Twelfth Sunday after Pentecost Devotional
Jeremiah 23, Luke 12
Lectionary Text for Twelfth Sunday after Pentecost:
Jeremiah 23:23-29: “Am I a God nearby, says the Lord, and not a God far off? 24 Who can hide in secret places so that I cannot see them? says the Lord. Do I not fill heaven and earth? says the Lord. 25 I have heard what the prophets have said who prophesy lies in my name, saying, ‘I have dreamed, I have dreamed!’ 26 How long? Will the hearts of the prophets ever turn back—those who prophesy lies, and who prophesy the deceit of their own heart? 27 They plan to make my people forget my name by their dreams that they tell one another, just as their ancestors forgot my name for Baal. 28 Let the prophet who has a dream tell the dream, but let the one who has my word speak my word faithfully. What has straw in common with wheat? says the Lord. 29 Is not my word like fire, says the Lord, and like a hammer that breaks a rock in pieces?”
Luke 12:49-56: “I came to bring fire to the earth, and how I wish it were already kindled! 50 I have a baptism with which to be baptized, and what stress I am under until it is completed! 51 Do you think that I have come to bring peace to the earth? No, I tell you, but rather division! 52 From now on, five in one household will be divided, three against two and two against three; 53 they will be divided: father against son and son against father, mother against daughter and daughter against mother, mother-in-law against her daughter-in-law and daughter-in-law against mother-in-law.’
54 He also said to the crowds, ‘When you see a cloud rising in the west, you immediately say, “It is going to rain”; and so it happens. 55 And when you see the south wind blowing, you say, “There will be scorching heat”; and it happens. 56 You hypocrites! You know how to interpret the appearance of earth and sky, but why do you not know how to interpret the present time?”
Twelfth Sunday after Pentecost Comment: I must confess that I feel a bit disconcerted by the passionate language of both texts. I remember being told as a child that God is watching me when I do wrong. Again, as a child, I was told that if my father did not convert to the faith of my mother, when he died, he would go to hell.
As I have grown in relationship with God, made known in Jesus Christ and the power of the Holy Spirit, I find comfort knowing God is near. Even when I stray from what I know is right in God’s sight, I know God’s love is greater than my guilt or shame. I also know that God’s grace and mercy is readily available, freely offered by God, in prayer, to restore our intimate relationship.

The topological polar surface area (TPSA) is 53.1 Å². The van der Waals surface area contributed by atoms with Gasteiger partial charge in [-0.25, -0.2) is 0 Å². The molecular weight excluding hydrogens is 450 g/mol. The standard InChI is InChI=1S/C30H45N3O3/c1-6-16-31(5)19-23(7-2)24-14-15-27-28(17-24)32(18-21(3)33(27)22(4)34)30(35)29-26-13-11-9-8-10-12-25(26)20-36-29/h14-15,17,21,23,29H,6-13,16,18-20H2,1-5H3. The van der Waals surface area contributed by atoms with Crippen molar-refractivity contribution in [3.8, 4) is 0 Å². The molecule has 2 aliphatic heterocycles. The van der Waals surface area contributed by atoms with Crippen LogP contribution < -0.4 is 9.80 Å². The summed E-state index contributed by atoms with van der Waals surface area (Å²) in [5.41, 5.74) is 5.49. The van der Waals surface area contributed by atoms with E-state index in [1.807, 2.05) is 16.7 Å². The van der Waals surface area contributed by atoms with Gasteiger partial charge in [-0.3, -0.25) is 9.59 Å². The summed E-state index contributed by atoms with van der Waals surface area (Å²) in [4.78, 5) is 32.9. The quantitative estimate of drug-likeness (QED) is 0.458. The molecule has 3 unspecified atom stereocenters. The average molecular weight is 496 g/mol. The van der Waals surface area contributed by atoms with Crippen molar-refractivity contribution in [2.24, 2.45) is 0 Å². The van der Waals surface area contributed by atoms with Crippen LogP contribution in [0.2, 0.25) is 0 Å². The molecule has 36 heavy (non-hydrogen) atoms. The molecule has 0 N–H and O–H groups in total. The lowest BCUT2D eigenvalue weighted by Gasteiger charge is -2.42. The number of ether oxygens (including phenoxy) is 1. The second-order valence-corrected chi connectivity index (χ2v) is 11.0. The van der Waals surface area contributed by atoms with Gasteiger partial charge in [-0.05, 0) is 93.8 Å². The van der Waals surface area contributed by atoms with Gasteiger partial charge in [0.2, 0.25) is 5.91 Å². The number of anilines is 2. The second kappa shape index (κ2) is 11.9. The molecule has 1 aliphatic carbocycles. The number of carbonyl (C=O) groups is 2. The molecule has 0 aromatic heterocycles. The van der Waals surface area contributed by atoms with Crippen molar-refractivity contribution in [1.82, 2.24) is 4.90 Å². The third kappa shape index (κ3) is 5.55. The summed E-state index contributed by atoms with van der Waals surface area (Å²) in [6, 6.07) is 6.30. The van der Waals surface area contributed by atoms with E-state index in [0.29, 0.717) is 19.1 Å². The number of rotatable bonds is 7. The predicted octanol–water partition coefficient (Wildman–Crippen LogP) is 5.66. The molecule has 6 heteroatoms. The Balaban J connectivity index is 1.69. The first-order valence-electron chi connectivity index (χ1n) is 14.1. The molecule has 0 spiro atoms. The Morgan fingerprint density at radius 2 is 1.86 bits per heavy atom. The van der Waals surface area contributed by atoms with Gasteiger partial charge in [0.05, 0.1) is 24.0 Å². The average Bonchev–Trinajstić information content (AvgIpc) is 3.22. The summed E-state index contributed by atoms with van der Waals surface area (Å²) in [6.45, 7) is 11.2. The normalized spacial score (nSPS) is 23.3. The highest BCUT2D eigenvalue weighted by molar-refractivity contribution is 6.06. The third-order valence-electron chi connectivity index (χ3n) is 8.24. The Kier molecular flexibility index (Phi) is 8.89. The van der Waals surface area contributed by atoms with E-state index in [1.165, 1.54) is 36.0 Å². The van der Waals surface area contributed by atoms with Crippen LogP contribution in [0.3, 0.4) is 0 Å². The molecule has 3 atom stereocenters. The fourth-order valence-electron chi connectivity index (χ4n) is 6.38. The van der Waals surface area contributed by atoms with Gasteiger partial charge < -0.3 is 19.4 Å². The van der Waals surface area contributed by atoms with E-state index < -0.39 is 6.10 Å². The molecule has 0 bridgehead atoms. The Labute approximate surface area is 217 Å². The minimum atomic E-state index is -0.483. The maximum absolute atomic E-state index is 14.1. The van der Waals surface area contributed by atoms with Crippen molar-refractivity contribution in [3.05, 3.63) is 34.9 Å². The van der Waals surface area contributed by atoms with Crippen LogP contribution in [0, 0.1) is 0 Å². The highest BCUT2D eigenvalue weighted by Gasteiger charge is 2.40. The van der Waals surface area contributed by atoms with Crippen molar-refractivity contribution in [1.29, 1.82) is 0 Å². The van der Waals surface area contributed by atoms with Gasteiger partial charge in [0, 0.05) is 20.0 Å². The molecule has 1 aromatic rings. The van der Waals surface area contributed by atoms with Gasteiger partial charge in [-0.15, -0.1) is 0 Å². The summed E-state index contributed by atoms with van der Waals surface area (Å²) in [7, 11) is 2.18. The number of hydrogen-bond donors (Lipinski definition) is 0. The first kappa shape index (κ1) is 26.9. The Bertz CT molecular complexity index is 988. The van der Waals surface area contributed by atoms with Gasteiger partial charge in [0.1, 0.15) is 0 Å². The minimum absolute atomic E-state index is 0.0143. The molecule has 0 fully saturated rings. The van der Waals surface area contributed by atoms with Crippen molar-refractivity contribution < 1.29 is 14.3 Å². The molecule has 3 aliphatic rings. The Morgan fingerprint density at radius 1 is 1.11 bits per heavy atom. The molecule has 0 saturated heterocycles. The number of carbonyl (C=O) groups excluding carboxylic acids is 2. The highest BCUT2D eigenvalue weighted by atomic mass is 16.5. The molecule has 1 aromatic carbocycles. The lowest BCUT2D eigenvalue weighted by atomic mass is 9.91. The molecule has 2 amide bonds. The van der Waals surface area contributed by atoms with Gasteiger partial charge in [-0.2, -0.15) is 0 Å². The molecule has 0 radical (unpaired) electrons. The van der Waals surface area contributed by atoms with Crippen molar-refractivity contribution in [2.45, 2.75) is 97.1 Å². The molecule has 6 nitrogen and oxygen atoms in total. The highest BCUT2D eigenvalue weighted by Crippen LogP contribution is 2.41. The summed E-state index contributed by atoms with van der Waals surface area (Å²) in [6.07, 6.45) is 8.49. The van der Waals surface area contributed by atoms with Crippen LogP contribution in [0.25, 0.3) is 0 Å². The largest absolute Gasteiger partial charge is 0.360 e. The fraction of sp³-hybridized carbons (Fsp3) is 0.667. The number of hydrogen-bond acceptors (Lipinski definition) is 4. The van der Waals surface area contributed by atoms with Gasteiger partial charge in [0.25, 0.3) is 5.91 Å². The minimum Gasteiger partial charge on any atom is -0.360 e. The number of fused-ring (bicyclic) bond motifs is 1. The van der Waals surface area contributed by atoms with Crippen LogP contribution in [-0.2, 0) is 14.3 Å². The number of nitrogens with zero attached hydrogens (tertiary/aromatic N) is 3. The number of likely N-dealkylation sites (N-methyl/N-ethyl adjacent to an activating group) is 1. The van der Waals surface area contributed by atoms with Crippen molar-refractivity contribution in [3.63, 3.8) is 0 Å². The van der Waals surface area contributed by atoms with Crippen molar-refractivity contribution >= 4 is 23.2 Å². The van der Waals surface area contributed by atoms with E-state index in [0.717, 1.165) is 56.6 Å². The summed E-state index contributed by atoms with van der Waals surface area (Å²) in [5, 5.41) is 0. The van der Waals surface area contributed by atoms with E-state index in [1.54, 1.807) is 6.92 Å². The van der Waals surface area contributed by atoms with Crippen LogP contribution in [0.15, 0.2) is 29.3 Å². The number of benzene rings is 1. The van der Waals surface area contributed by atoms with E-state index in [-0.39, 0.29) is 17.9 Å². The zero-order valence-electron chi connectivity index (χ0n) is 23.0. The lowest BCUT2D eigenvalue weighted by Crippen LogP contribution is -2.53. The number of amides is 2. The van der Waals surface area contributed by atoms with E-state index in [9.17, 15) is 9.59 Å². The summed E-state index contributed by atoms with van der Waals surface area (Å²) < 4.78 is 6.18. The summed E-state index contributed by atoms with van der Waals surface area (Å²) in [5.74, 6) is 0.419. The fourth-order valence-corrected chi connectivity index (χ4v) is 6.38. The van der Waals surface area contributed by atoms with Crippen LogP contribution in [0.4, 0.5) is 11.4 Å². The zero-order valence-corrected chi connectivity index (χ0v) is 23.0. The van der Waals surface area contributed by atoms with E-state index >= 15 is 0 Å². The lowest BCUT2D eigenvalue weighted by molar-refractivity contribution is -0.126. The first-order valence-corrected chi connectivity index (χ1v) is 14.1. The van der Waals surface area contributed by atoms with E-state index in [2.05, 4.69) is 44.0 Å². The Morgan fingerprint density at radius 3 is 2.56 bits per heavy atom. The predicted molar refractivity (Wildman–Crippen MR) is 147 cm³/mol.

I also want to admit that I “get it,” as Jeremiah conveys God’s righteous indignation over the messages of false prophets. Many well-intentioned “prophets” of our day think they bring messages of hope, when they end up giving discouragement through misinformation. Perhaps, even those persons who warned me of my father’s plight thought I would be prompted to pray for his conversion. I don’t think they knew that it only produced fear and grief in the heart of a child.
Jesus makes this statement, “I came to bring fire to the earth, and how I wish it were already kindled!” What feelings stir within when we read, “Do you think that I have come to bring peace to the earth? No, I tell you, but rather division!” How does one understand God’s love emanating from these verses? Job through his misfortune saw God’s love as a devouring fire that refines the impurities from gold. The prophets of our day tell us that genuine love makes us “feel good.” They also proclaim that pleasure is the barometer of love. These opposing beliefs about love will cause division.
Isaiah, the prophet foretold that the Messiah, fulfilled in Jesus, would be called the Prince of Peace. Isaiah also wrote about the nature of the Messiah’s mission. He declared in prophetic ecstasy, “Who of us can dwell with the consuming fire? Who of us can dwell with everlasting burning?” He (the one) who walks righteously and speaks what is right, who rejects gain from extortion and keeps his hand from accepting bribes, who stops his ears against plots of murder and shuts his eyes against contemplating evil-this is the man who will dwell on the heights, whose refuge will be the mountain fortress. His bread will be supplied, and water will not fail him.” Isaiah 33: 10-1, Peterson’s The Message
O Lord, shape us daily to be one of those who understands your love as fire. Energize us and empower us to defend the helpless and to walk the extra mile with the disenfranchised. Give us that consuming love that leaps over walls of discrimination that separates so many from experiencing your unifying grace. Amen
Blessings during Ordinary Times,
©August 13, 2010
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